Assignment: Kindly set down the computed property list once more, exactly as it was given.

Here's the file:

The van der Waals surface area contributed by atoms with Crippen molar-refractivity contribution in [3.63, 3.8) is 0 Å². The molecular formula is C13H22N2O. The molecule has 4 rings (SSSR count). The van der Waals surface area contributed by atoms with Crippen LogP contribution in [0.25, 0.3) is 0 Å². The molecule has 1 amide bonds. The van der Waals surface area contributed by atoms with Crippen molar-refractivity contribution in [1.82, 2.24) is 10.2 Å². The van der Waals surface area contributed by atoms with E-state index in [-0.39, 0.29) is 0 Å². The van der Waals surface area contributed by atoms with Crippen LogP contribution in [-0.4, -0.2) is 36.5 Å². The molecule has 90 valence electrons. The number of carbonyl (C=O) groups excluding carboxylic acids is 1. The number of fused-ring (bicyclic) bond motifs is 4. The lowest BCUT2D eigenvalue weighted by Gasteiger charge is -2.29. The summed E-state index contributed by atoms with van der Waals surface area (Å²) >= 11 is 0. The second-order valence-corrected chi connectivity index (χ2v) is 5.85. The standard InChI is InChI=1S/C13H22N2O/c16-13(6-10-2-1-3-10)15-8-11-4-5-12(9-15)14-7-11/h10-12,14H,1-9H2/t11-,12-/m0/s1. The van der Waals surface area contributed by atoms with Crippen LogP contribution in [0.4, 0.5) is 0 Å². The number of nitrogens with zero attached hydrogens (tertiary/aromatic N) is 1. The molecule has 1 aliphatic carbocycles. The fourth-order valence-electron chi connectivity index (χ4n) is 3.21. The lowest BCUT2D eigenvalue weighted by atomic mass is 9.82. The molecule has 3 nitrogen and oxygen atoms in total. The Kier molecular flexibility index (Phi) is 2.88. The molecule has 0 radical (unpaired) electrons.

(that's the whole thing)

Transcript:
The van der Waals surface area contributed by atoms with Crippen molar-refractivity contribution in [3.63, 3.8) is 0 Å². The molecular formula is C13H22N2O. The molecule has 4 rings (SSSR count). The van der Waals surface area contributed by atoms with Crippen LogP contribution in [0.25, 0.3) is 0 Å². The molecule has 1 amide bonds. The van der Waals surface area contributed by atoms with Crippen molar-refractivity contribution in [1.82, 2.24) is 10.2 Å². The van der Waals surface area contributed by atoms with E-state index in [-0.39, 0.29) is 0 Å². The van der Waals surface area contributed by atoms with Crippen LogP contribution in [-0.4, -0.2) is 36.5 Å². The molecule has 90 valence electrons. The number of carbonyl (C=O) groups excluding carboxylic acids is 1. The number of fused-ring (bicyclic) bond motifs is 4. The lowest BCUT2D eigenvalue weighted by Gasteiger charge is -2.29. The summed E-state index contributed by atoms with van der Waals surface area (Å²) >= 11 is 0. The second-order valence-corrected chi connectivity index (χ2v) is 5.85. The standard InChI is InChI=1S/C13H22N2O/c16-13(6-10-2-1-3-10)15-8-11-4-5-12(9-15)14-7-11/h10-12,14H,1-9H2/t11-,12-/m0/s1. The van der Waals surface area contributed by atoms with Crippen LogP contribution in [0.4, 0.5) is 0 Å². The number of nitrogens with zero attached hydrogens (tertiary/aromatic N) is 1. The molecule has 1 aliphatic carbocycles. The fourth-order valence-electron chi connectivity index (χ4n) is 3.21. The lowest BCUT2D eigenvalue weighted by atomic mass is 9.82. The molecule has 3 nitrogen and oxygen atoms in total. The Kier molecular flexibility index (Phi) is 2.88. The molecule has 0 radical (unpaired) electrons.